Is Authenticity Conditional?

Is Authenticity Conditional?

There are times when I want to blog about the happenings of the world. Controversial issues like politics, feminism or social injustices but I choose not to because I don't want a backlash. I don't want to deal with trolls, racists or mysognists berating me for expressing my opinion. Can I authentically share my truth on this platform if I censor myself? Does this conditional authenticity make me inauthentic?

I am entitled to share my viewpoint and after watching the BET Awards Sunday night, I've never been more encouraged to do so.  

I felt an overwhelming sense of pride and validation, while watching Jesse Williams' acceptance speech at the 2016 BET Awards. The Grey's Anatomy actor and outspoken black activist received the Humanitarian award for his relentless activism. Mr. Williams spoke eloquently about the issues plaguing the black community...police brutality, cultural appropriation and racial inequality. 

is authenticity conditional

I've heard him speak before during interviews on MSNBC and CNN. I follow him on Instagram and Twitter because I love the passion with which he conveys his opinions. And watching him speak with such strength and conviction Sunday caused me to question myself.

I'm the mother of a young black girl, who I'm educating on the ways of the world. I want her to be socially, environmentally and culturally conscious. How I truly teach her to be this, if I shy away from sensitive topics or political discussions. If I stay silent, am I teaching her to be silent too?

The political nastiness in this country right now has been so distressing that I stopped watching the news. But now I see that doing this is the equivalent of putting my head in the sand.  Great, I choose not watch the news but that doesn't mean the inequities and problems in our society no longer exist. They don't go anywhere until we, collectively, work to get rid of them.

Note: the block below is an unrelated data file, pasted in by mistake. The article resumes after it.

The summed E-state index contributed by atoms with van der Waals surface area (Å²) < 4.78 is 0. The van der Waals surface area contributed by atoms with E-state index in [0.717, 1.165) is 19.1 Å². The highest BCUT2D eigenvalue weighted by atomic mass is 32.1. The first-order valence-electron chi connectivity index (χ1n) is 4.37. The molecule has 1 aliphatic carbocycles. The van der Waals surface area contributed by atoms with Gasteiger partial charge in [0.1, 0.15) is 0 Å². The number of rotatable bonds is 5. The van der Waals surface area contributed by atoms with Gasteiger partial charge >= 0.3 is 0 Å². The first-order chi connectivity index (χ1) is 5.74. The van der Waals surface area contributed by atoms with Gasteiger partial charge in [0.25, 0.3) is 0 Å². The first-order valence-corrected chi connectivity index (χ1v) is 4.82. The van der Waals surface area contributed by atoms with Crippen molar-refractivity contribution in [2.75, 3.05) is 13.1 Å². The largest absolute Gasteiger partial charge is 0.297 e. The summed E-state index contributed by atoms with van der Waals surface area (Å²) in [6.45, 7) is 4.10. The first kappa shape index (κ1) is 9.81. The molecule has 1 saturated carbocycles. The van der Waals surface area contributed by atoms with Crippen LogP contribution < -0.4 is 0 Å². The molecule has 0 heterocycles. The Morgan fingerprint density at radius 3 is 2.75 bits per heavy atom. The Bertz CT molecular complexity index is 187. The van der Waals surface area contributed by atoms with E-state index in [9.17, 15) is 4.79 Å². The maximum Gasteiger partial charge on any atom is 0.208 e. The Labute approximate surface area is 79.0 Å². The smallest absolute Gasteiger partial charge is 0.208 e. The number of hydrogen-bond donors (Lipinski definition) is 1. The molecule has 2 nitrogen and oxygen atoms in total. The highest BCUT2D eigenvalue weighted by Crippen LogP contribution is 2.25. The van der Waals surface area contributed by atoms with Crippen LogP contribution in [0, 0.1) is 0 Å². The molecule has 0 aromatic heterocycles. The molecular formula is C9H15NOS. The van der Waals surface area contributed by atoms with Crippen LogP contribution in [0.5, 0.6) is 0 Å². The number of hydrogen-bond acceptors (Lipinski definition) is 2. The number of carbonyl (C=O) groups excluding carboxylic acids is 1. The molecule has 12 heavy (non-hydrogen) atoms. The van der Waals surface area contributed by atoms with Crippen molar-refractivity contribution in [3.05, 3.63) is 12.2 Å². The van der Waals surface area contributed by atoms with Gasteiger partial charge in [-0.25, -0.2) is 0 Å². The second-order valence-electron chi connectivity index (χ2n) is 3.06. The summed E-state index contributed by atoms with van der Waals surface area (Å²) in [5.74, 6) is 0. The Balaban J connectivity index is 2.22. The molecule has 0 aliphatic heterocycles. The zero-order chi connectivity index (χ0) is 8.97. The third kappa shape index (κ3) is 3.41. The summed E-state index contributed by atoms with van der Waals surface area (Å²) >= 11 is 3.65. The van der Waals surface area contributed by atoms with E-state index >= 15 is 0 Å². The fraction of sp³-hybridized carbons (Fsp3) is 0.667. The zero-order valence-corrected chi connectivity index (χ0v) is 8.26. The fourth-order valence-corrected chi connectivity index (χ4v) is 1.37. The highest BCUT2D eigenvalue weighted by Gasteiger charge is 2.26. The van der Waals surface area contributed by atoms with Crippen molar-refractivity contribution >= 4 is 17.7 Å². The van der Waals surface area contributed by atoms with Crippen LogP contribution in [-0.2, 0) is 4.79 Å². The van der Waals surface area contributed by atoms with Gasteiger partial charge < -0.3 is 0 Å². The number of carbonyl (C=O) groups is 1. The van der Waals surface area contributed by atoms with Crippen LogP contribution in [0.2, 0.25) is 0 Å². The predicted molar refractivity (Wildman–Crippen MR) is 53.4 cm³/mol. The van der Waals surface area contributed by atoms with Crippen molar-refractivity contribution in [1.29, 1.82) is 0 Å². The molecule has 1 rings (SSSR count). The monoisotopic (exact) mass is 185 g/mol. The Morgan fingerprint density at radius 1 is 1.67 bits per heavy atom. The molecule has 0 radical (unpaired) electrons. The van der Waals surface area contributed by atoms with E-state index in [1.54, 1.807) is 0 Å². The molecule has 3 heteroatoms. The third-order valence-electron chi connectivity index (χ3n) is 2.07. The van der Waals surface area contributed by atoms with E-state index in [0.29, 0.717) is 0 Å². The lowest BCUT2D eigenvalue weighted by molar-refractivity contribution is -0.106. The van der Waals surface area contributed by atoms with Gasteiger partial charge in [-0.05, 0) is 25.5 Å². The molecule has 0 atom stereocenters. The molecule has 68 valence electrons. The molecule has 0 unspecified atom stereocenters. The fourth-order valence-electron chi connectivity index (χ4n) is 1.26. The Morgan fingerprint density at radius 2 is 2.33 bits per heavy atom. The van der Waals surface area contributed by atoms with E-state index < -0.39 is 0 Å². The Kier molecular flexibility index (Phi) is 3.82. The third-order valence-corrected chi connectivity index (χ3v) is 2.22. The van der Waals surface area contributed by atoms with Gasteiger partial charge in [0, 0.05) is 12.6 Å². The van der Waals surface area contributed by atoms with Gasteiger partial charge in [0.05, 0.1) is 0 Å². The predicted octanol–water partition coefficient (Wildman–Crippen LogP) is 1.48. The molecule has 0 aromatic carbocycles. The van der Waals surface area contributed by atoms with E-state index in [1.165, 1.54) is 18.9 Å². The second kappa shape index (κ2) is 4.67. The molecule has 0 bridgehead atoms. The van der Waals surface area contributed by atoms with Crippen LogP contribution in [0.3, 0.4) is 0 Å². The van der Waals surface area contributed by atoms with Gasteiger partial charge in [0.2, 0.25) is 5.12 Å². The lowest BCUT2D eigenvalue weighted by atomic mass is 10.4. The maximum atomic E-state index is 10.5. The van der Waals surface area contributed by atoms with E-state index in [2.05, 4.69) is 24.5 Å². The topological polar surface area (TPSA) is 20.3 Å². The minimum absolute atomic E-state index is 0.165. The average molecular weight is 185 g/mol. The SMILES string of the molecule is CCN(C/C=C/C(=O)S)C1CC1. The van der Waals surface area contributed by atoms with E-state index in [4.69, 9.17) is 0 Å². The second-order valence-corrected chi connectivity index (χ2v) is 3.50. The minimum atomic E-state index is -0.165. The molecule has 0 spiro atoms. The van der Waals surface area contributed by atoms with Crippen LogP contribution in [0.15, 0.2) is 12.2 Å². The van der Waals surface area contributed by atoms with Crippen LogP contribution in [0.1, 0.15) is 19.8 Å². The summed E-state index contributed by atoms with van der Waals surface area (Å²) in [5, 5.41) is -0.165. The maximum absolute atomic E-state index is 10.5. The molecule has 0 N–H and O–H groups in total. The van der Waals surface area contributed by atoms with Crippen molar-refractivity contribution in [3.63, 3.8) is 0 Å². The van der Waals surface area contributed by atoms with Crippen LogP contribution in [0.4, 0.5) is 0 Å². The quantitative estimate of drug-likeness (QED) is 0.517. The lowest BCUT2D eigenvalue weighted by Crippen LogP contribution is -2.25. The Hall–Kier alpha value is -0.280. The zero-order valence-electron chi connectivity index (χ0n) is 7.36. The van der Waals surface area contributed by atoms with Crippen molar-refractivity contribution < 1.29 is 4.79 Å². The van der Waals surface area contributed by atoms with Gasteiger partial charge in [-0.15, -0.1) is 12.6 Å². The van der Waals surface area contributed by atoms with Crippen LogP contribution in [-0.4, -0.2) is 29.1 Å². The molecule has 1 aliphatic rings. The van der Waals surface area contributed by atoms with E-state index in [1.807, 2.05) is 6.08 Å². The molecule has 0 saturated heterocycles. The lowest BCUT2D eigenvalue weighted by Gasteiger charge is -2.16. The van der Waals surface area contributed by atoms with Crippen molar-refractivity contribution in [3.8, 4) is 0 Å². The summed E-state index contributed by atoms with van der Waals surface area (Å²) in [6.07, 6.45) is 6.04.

is authenticity conditional

If I'm to be an authentic person in the blogosphere, I need to be myself. I'm smart enough, opinionated enough and who cares if people don't like it. 

The point of all this is I will publish posts about these sensitive topics. I encourage you to participate in these discussions. I also encourage you to participate in discussions about these topics on a micro level; with your family, friends or others in your community.  

After all, we have a responsibility to ourselves and the world to be authentic, not conditionally authentic.  

Here's an excerpt from Jesse Williams' acceptance speech, as transcribed by the New York Times that profoundly resonated with me...

 "Now, freedom is always coming in the hereafter. But, you know what though? The hereafter is a hustle. We want it now. And let’s get a couple of things straight, just a little side note: The burden of the brutalized is not to comfort the bystander. That’s not our job, all right, stop with all that. If you have a critique for the resistance, for our resistance, then you better have an established record of critique of our oppression. If you have no interest in equal rights for black people then do not make suggestions to those who do. Sit down."

"Now the thing is though, all of us in here getting money, that alone isn’t going to stop this. All right? Now dedicating our lives to get money just to give it right back for someone’s brand on our body, when we spent centuries praying with brands on our bodies and now we pray to get paid for brands on our bodies."

Click here to watch the entire speech.  

Photos:CreateHerStock 

 

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